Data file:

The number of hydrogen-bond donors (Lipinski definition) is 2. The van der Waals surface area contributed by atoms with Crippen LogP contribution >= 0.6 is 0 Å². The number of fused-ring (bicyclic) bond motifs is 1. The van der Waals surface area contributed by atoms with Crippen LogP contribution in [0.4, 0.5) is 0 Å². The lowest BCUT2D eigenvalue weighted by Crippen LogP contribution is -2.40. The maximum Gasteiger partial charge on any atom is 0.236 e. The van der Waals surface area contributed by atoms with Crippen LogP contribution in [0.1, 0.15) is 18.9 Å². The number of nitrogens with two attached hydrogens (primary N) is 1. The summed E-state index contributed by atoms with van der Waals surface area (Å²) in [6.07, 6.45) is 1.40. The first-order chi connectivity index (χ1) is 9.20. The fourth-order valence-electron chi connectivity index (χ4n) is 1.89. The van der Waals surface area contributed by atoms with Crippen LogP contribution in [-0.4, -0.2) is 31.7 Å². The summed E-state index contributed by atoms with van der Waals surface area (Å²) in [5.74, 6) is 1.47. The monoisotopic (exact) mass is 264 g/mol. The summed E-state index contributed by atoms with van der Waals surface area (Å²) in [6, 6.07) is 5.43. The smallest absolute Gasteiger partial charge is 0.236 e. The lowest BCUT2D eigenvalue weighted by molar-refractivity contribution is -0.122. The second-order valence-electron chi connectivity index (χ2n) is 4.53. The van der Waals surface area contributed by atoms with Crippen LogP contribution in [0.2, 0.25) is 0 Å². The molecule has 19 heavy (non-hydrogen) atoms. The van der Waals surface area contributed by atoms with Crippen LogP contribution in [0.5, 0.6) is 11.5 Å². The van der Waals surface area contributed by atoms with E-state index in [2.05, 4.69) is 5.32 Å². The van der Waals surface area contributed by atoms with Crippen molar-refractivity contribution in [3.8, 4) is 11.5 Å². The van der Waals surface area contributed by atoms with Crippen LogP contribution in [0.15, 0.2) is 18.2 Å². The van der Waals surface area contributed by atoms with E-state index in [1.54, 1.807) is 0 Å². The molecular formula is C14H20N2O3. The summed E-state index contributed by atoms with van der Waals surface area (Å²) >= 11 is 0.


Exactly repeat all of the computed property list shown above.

The number of hydrogen-bond donors (Lipinski definition) is 2. The van der Waals surface area contributed by atoms with Crippen LogP contribution >= 0.6 is 0 Å². The number of fused-ring (bicyclic) bond motifs is 1. The van der Waals surface area contributed by atoms with Crippen LogP contribution in [0.4, 0.5) is 0 Å². The lowest BCUT2D eigenvalue weighted by Crippen LogP contribution is -2.40. The maximum Gasteiger partial charge on any atom is 0.236 e. The van der Waals surface area contributed by atoms with Crippen LogP contribution in [0.1, 0.15) is 18.9 Å². The number of nitrogens with two attached hydrogens (primary N) is 1. The summed E-state index contributed by atoms with van der Waals surface area (Å²) in [6.07, 6.45) is 1.40. The first-order chi connectivity index (χ1) is 9.20. The fourth-order valence-electron chi connectivity index (χ4n) is 1.89. The van der Waals surface area contributed by atoms with Crippen LogP contribution in [-0.4, -0.2) is 31.7 Å². The summed E-state index contributed by atoms with van der Waals surface area (Å²) in [5.74, 6) is 1.47. The monoisotopic (exact) mass is 264 g/mol. The summed E-state index contributed by atoms with van der Waals surface area (Å²) in [6, 6.07) is 5.43. The smallest absolute Gasteiger partial charge is 0.236 e. The lowest BCUT2D eigenvalue weighted by molar-refractivity contribution is -0.122. The second-order valence-electron chi connectivity index (χ2n) is 4.53. The van der Waals surface area contributed by atoms with Crippen LogP contribution in [0.2, 0.25) is 0 Å². The molecule has 19 heavy (non-hydrogen) atoms. The van der Waals surface area contributed by atoms with Crippen LogP contribution in [0.5, 0.6) is 11.5 Å². The van der Waals surface area contributed by atoms with E-state index in [2.05, 4.69) is 5.32 Å². The van der Waals surface area contributed by atoms with Crippen molar-refractivity contribution in [3.8, 4) is 11.5 Å². The van der Waals surface area contributed by atoms with Crippen LogP contribution in [0.15, 0.2) is 18.2 Å². The van der Waals surface area contributed by atoms with E-state index in [1.54, 1.807) is 0 Å². The molecular formula is C14H20N2O3. The summed E-state index contributed by atoms with van der Waals surface area (Å²) >= 11 is 0.